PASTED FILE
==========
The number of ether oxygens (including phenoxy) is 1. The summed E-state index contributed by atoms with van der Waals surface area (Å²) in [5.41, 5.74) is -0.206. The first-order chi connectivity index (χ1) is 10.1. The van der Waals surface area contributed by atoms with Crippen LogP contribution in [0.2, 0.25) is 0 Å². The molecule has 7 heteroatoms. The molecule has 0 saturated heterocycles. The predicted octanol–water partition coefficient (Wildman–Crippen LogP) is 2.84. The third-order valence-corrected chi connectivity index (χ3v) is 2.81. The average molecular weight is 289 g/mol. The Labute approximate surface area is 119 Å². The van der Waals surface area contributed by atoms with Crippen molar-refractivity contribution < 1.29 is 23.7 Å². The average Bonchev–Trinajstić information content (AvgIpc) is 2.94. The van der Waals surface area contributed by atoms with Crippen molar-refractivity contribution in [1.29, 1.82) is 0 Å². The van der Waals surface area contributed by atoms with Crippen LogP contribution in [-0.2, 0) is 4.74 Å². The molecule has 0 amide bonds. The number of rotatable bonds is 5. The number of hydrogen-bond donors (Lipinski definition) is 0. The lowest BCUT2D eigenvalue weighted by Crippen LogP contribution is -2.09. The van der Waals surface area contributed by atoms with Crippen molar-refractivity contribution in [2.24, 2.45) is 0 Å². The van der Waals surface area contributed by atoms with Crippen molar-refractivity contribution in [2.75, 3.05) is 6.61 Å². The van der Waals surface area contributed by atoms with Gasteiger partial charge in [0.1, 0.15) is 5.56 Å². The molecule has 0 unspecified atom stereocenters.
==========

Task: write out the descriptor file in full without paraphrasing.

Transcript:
The number of ether oxygens (including phenoxy) is 1. The summed E-state index contributed by atoms with van der Waals surface area (Å²) in [5.41, 5.74) is -0.206. The first-order chi connectivity index (χ1) is 10.1. The van der Waals surface area contributed by atoms with Crippen LogP contribution in [0.2, 0.25) is 0 Å². The molecule has 7 heteroatoms. The molecule has 0 saturated heterocycles. The predicted octanol–water partition coefficient (Wildman–Crippen LogP) is 2.84. The third-order valence-corrected chi connectivity index (χ3v) is 2.81. The average molecular weight is 289 g/mol. The Labute approximate surface area is 119 Å². The van der Waals surface area contributed by atoms with Crippen molar-refractivity contribution < 1.29 is 23.7 Å². The average Bonchev–Trinajstić information content (AvgIpc) is 2.94. The van der Waals surface area contributed by atoms with Crippen molar-refractivity contribution in [1.29, 1.82) is 0 Å². The van der Waals surface area contributed by atoms with Crippen LogP contribution in [-0.2, 0) is 4.74 Å². The molecule has 0 amide bonds. The number of rotatable bonds is 5. The number of hydrogen-bond donors (Lipinski definition) is 0. The lowest BCUT2D eigenvalue weighted by Crippen LogP contribution is -2.09. The van der Waals surface area contributed by atoms with Crippen molar-refractivity contribution in [2.24, 2.45) is 0 Å². The van der Waals surface area contributed by atoms with Crippen molar-refractivity contribution in [2.75, 3.05) is 6.61 Å². The van der Waals surface area contributed by atoms with Gasteiger partial charge in [0.1, 0.15) is 5.56 Å². The molecule has 0 unspecified atom stereocenters.